Featured Research

from universities, journals, and other organizations

Arthritis drug could help beat melanoma skin cancer, study finds

Date:
March 24, 2011
Source:
University of East Anglia
Summary:
A breakthrough discovery promises an effective new treatment for one of the deadliest forms of cancer. Researchers found that leflunomide -- a drug commonly used to treat rheumatoid arthritis -- also inhibits the growth of malignant melanoma.

A breakthrough discovery by the University of East Anglia (UEA) and Children's Hospital Boston promises an effective new treatment for one of the deadliest forms of cancer.

Related Articles


Reporting in the March 24 edition (front cover story) of the journal Nature, the researchers found that leflunomide -- a drug commonly used to treat rheumatoid arthritis -- also inhibits the growth of malignant melanoma.

Melanoma is a cancer of the pigment cells in our skin. It is the most aggressive form of skin cancer and, unlike most other cancers, incidence of the disease is increasing. More than 10,000 patients in the UK are diagnosed with melanoma each year. If caught early, surgery can be used to safely remove the tumour but the chances of survival for patients whose tumour is already spreading are very low. Around 2000 people a year in the UK die from malignant melanoma because the cancer has returned after being removed surgically.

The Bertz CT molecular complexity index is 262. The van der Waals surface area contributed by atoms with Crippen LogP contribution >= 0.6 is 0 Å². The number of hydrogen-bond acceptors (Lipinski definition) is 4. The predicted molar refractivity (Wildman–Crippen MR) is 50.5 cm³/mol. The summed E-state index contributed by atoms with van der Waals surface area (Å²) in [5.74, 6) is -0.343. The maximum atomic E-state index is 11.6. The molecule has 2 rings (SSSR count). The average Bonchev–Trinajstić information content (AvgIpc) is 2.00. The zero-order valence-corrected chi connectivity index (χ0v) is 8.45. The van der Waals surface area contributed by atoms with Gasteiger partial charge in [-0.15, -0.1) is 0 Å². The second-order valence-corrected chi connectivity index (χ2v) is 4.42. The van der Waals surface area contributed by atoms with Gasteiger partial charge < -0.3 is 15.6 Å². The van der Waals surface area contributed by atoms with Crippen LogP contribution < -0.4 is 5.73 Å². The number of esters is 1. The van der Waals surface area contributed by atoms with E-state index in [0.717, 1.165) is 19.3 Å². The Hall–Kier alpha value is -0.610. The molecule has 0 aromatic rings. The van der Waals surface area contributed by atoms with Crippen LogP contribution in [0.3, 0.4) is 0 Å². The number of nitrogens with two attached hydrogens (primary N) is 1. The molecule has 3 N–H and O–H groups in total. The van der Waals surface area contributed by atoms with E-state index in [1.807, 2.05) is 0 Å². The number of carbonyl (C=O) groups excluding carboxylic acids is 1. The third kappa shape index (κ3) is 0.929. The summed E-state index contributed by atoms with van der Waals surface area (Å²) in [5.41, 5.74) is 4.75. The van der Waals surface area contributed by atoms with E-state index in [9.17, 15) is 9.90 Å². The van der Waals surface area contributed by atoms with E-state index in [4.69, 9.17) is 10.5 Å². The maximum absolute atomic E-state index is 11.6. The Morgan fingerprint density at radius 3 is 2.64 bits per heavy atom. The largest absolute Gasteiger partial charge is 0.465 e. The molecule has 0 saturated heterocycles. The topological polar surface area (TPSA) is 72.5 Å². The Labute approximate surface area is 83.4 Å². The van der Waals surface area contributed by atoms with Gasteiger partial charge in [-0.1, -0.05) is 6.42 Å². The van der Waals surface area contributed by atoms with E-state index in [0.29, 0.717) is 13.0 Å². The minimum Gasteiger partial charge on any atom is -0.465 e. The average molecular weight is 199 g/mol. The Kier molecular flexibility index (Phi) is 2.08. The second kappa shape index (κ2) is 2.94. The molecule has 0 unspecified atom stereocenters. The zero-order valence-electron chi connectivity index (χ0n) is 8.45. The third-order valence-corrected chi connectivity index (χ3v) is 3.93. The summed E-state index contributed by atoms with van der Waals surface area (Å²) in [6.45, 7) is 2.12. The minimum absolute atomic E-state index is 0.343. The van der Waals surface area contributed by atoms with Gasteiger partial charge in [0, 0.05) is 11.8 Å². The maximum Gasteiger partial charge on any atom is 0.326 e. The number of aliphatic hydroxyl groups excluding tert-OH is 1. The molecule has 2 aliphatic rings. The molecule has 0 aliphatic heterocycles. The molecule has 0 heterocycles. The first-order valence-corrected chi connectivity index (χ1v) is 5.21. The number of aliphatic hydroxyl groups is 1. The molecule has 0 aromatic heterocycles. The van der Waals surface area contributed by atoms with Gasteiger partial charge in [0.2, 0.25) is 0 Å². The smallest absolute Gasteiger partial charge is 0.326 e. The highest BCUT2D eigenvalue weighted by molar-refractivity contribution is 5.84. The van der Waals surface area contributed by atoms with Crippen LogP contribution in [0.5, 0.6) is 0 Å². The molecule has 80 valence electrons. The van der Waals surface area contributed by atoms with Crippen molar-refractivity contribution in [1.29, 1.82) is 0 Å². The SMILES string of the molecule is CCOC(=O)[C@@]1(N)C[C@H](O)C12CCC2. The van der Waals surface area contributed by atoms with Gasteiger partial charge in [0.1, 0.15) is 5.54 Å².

UEA scientists Dr Grant Wheeler and Dr Matt Tomlinson conducted a rigorous screen of thousands of compounds, looking for those that affect the development of pigment cells in tadpoles. They identified a number of compounds that affected pigment cell development and have now shown with their US collaborators at Children's Hospital Boston that leflunomide significantly restricts tumour growth in mouse models.

And when leflunomide is used in combination with PLX4720, a promising new melanoma therapy currently undergoing clinical trials, the effect was even more powerful -- leading to almost complete block of tumour growth.

The next stage is for clinical trials to be conducted into the use of leflunomide to fight melanoma. Because leflunomide is already licensed to treat arthritis, this process should be faster than usual and a new treatment for melanoma could be available within around five years.

"This is a really exciting discovery -- making use of an existing drug specifically to target melanoma," said Dr Grant Wheeler, of UEA's School of Biological Sciences.